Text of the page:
An important consequence of arginase 1 over-expression in the chronically infected liver (Fig. 3) is that most of the arginine available is likely to be metabolized to polyamines, and that relatively little is available to induce the expression of iNOS. In addition, there is evidence that arginase 1 and iNOS mutually inhibit each other (32), so that under conditions where liver cells are HCV infected, and arginase 1 is over-expressed (Figs. (Figs.11 and and3),3), it is likely that the levels of iNOS and NO would also be depressed. Empirical evidence with HCV in liver cells demonstrates an inverse relationship between arginase 1 and iNOS (Fig. 4A). NO production directly correlates with the levels of iNOS and inversely with the levels of arginase 1 (Fig. 5), suggesting that HCV indirectly suppresses NO production in infected cells. The consequences of altered NO expression may promote hepatocellular growth and tumorigenesis or promote hepatocellular death and tumor regression (29). In light of the empirical data presented in this work (Figs. (Figs.44 and and5),5), it is proposed that in HCV negative cells, a significant amount of arginine is converted to citrulline plus NO, and that under these circumstances, NO would deliver a negative growth regulatory signal. In the context of chronic liver disease, which is characterized partially by severe redox stress, elevated NO may promote cell cycle arrest or cell death (33), especially among uninfected hepatocytes. This may follow from the binding of NO to cytochrome c oxidase in mitochrondria, thereby competing out the binding of the latter to oxygen, resulting in the disruption of the respiratory chain (34). In contrast, among HCV infected cells, most of the available arginine becomes converted to ornithine and polyamines instead, which promote tumorigenesis, and that depressed iNOS and NO production may result in the amelioration of negative growth regulation. At least in vitro, these changes appear to have little impact upon HCV replication/expression (Fig. 2), although it is not clear whether this also occurs in vivo. Hence, the HCV associated up-regulation of arginase 1 may have important implications in the pathogenesis of chronic infection and the development of HCC.


This work was supported by Ruijin Hospital and by NIH grants CA104025 and CA111427 to MAF. There are no potential conflicts of interest to report.


1. Tan A, Yeh SH, Liu CJ, Cheung C, Chen PJ. Viral hepatocarcinogenesis: from infection to cancer. Liver Intl. 2008;28:175–88. [PubMed]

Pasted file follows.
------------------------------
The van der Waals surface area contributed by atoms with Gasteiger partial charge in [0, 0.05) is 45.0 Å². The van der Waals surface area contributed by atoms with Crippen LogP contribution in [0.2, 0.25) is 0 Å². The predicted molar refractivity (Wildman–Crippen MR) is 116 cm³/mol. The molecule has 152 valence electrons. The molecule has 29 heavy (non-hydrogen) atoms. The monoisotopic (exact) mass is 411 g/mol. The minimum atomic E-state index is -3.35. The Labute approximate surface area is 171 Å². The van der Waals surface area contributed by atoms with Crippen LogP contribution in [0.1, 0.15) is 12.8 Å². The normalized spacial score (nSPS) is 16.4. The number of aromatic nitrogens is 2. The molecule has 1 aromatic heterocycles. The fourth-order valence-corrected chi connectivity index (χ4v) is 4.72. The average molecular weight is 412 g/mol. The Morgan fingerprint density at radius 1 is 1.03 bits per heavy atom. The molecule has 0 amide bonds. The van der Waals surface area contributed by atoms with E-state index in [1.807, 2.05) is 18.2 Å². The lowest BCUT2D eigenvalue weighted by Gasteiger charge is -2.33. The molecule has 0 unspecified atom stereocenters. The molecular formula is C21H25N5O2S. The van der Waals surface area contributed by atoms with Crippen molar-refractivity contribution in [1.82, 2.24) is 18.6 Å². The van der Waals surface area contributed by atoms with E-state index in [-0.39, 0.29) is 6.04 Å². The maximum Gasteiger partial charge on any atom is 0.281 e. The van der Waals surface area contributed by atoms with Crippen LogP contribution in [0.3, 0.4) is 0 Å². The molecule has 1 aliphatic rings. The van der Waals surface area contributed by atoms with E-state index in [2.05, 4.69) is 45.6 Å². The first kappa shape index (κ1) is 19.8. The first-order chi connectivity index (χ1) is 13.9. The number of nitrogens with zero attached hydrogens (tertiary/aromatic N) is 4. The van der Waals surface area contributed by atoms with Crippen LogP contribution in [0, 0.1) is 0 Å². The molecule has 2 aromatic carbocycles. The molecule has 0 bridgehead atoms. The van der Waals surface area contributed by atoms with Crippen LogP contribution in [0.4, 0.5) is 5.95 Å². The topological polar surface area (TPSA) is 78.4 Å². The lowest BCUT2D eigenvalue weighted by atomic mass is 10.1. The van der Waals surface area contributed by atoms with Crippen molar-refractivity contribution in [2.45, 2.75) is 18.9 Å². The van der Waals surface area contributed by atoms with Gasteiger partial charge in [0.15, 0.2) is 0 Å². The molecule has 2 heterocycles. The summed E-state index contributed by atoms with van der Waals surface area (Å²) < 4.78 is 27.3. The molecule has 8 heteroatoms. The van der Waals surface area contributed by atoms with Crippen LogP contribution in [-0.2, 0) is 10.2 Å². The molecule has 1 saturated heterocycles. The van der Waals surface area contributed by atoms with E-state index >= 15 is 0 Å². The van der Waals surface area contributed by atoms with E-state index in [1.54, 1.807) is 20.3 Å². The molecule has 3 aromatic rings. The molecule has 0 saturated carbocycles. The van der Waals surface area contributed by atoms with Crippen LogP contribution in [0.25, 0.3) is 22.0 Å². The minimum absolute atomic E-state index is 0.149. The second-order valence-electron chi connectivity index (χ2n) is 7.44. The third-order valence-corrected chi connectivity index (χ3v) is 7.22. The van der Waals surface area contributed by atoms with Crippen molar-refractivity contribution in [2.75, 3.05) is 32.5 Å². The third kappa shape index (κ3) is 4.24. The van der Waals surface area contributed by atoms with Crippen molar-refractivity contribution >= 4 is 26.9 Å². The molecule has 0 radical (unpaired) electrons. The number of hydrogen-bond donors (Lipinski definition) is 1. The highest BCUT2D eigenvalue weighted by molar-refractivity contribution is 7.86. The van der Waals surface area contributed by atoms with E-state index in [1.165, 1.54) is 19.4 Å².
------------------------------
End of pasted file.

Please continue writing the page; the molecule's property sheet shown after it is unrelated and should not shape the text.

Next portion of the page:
2. Koike K. Hepatitis C virus contributes to hepatocarcinogenesis by modulating metabolic and intracellular signaling pathways. J Gastroenterol Hepatol. 2007;22(Suppl 1):S108–11. [PubMed]
3. Okuda H. Hepatocellular carcinoma development in cirrhosis. Best Prac Res Clin Gastroenterol. 2007;21:161–73. [PubMed]
4. Levrero M. Viral hepatitis and liver cancer: the case of hepatitis C. Oncogene. 2006;25:3834–47. [PubMed]
5. Moriya K, Yotsuyanagi H, Shintani Y, Fujie H, Ishibashi K, Matsuura Y, Miyamura T, Koike K. Hepatitis C virus core protein induces hepatic steatosis in transgenic mice. J Gen Virol. 1997;78:1527–31. [PubMed]
6. Moriya K, Fujie H, Shintani Y, Yotsuyanagi H, Tsutsumi T, Ishibashi K, Matsuura Y, Kimura S, Miyamura T, Koike K. The core protein of hepatitis C virus induces hepatocellular carcinoma in transgenic mice. Nat Med. 1998;4:1065–7. [PubMed]
7. But DY, Lai CL, Yuen MF. Natural history of hepatitis-related hepatocellular carcinoma. World J Gastroenterol. 2008;14:1652–6. [PMC free article] [PubMed]
8. Neumann AU, Lam NP, Dahari H, Gretch DR, Wiley TE, Layden TJ, Perelson AS. Hepatitis C viral dynamics in vivo and the antiviral efficacy of interferon-alpha therapy. Science. 1998;282:103–7. [PubMed]
9. Sun BS, Pan J, Clayton MM, Liu J, Yan X, Matskevich AA, Strayer DS, Gerber M, Feitelson MA. Hepatitis C virus replication in stably transfected HepG2 cells promotes hepatocellular growth and tumorigenesis. J Cell Physiol. 2004;201:447–58. [PubMed]
10. Wheatley DN. Controlling cancer by restricting arginine availability - arginine catabolizing enzymes as anticancer agents. Anti-Cancer Drugs. 2004;15:825–33. [PubMed]
11. Witte MB, Barbul A. Arginine physiology and its implication for wound healing. Wound Rep Regen. 2003;11:419–23. [PubMed]
12. Mielczarek M, Chrzanowska A, Scibior D, Swarek A, Ashamiss F, Lewandowska K, Baranczyk-Kuzma A. Arginase as a useful factor for the diagnosis of colorectal cancer liver metastases. Intl J Biol Markers. 2006;21:40–4. [PubMed]